I lost a significant amount of weight only one other time in my life. In my first couple of years at Queen’s University I put on the “freshman 15”, only in my case it was the “freshman 40”. I knew things were out of control that summer and so I came home with the idea that I would get my life back on track.
To make a fairly long story short, I realized that my relationship with food (and indulgence, in general) was proportionally linked to the state of my soul. I knew that the only way to change was to admit that it was foremost a spiritual problem. And then I had to repent: totally turn from my wayward path and move in a new direction. I basically had to confess and agree with God that what I was doing was sinful and choose what was right by relying totally on Him. That was so hard.
I feel like this time may be harder because I cannot plead ignorance. I do know better and have lost touch with that dependence on God to deliver me from this bondage. And I am a slave to it. I know that this analogy sounds extreme, but overeating is an addiction and I know I am not the only one that struggles. The proof is in the pudding (or in my case, the muffin top)!
I think part of the reason so many are enslaved by their destructive habits is simply because they do not take God’s view and call it what it is: sin. We are so afraid of offending people or making them feel uncomfortable that we, in essence, enable them to continue down dangerous paths. To speak about gluttony from the pulpit is unheard of and certainly taboo at all the potluck events! Even though verses like 1 Corinthians 6:19-20 remind us that our bodies are temples for the Holy Spirit and that we ought to honour God with them, we rarely hear a sermon about how overeating is not God-honouring.
James 5:16 exhorts believers to confess their sins to each other and to pray for each other to bring about healing. This is part of the reason I am blogging. I want to confess what I see to be a problem so that I can be accountable to do something about it. I want to be healed from this affliction but I actually find the church to be rather counter productive in supporting healthy living. I hope this will change because people need guidance to deal with the heart of their issues with food. I know, I do.
One Christian author makes me think that things are looking up for the church. Lysa TerKeurst wrote an excellent book called Made to Crave (www.madetocrave.org) and it addresses so many of these issues from a Christian perspective. I highly recommend the content to anyone who is open to being convicted about idolatry (in any form but especially food) and ready to be shaken out of his/her complacency (though, I must admit, the writing style was a little too…well, let’s just say it wasn’t for me). I commend her for actually speaking truth to a mostly unreceptive audience. This problem is an epidemic in North American culture and there are few people who stand up for the spiritual side of things because it is unpopular. You can sell as many diet and exercise programs that you want but don’t bring God into it. I mean, who wants to be told that they actually love potato chips or chocolate more than God? It’s embarrassing and judgemental and rather intrusive.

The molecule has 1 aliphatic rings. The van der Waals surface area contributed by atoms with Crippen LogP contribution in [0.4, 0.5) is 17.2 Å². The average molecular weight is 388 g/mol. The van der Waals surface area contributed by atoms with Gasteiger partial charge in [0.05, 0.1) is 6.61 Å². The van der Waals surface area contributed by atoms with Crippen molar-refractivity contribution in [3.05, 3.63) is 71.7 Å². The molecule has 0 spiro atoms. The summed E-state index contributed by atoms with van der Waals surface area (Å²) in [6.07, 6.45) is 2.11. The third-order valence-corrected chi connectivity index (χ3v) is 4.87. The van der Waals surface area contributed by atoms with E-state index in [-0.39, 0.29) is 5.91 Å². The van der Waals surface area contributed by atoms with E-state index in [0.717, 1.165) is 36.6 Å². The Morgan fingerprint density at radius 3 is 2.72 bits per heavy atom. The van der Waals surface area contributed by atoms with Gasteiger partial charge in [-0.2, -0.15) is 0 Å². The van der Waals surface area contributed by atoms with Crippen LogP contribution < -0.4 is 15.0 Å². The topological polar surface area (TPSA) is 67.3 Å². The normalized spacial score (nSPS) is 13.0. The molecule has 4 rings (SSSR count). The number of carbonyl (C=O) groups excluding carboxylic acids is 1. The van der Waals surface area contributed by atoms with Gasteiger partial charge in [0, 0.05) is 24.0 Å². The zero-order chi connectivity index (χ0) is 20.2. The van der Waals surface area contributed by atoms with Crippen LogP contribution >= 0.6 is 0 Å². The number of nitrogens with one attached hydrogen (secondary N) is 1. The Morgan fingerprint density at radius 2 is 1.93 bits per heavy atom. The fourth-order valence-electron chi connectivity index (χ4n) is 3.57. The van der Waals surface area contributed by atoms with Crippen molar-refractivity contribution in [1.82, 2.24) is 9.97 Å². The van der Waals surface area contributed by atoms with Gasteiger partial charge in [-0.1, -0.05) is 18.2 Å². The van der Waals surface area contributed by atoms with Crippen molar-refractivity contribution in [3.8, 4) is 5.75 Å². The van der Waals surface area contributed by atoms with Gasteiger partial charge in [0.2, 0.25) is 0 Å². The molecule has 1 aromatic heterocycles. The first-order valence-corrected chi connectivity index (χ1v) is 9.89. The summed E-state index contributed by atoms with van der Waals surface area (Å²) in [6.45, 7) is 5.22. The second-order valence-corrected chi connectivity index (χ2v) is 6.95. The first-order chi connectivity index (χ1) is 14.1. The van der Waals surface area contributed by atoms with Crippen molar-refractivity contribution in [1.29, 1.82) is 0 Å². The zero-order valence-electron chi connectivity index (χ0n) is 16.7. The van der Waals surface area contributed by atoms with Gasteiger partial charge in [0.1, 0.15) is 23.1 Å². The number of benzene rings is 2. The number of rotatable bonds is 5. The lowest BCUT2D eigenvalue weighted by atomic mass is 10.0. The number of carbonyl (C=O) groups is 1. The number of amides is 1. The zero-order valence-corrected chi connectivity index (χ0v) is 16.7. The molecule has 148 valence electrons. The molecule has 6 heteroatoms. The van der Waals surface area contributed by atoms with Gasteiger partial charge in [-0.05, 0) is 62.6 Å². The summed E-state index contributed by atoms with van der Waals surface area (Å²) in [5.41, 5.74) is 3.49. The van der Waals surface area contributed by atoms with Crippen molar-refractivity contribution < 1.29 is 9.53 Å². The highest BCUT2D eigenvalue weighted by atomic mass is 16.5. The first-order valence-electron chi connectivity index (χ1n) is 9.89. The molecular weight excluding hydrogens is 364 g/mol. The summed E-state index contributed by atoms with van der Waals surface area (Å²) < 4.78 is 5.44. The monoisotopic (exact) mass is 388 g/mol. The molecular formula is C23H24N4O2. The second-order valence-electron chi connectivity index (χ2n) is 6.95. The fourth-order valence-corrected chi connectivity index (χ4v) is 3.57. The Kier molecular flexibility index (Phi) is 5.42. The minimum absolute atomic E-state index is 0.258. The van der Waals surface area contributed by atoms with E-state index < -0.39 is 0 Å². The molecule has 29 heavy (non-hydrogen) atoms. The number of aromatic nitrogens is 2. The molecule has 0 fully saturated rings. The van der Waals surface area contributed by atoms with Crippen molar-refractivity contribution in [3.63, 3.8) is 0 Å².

The main idea in TerKeurst’s book is that we are attempting to satisfy our craving for spiritual significance with things that will never satisfy. We are looking to food instead of God for our joy, our comfort, our fulfillment, our peace. That is the missing piece in all of our weight loss strategies: until we acknowledge that it is a spiritual problem, we cannot actually overcome our temptations. We will continue in this vicious cycle of weight gain and weight loss with no real freedom. (Yo-yo, anyone?)
So, with the idea that I want true freedom and not just the next quick fix, I have composed a manifesto: a series of statements that I want to shape my actions as it relates to a healthy body. And these are things that need to change permanently. It is a lifestyle overhaul not a “diet” that I am after.
I will share it with you in its current (somewhat seminal) form:
- I will rely on God each moment to deliver me and to satisfy my spiritual hunger.
- I will solicit support and accountability.
- I will examine the motivation behind my cravings and address them with truly satisfying solutions.
- I will eat only when I am hungry.
- I will eat slowly and savour each bite.
- I will eat less and I will stop when I am full.
- I will drink lots of water.
- I will not waste calories on things that I do not really want/need to eat or drink.
- I will listen to my body and feed it the healthy food that it craves.
- I will give in to helpful distractions when I am tempted, to displace the craving (like blogging, chewing gum, sipping tea, walking, calling a sponsor etc.).
- I will plan ahead and anticipate potential concerns for overindulgence (read: parties, buffets, etc.).
- I will keep it simple and not give in to the latest dieting trends.
- I will keep healthy options in my home at all times and minimize unhealthy snacking.
- I will make regular sleep at consistent times a priority.
- I will exercise at least three times a week in some form.
- I will look for ways to add activity to social interactions.
- I will try to choose activity over passivity whenever possible, even if it is simply taking the stairs instead of the elevator.
- I will help others on their journey by being transparent about my own.
- I will read the Scriptures and other edifying and encouraging books.
- I will pray.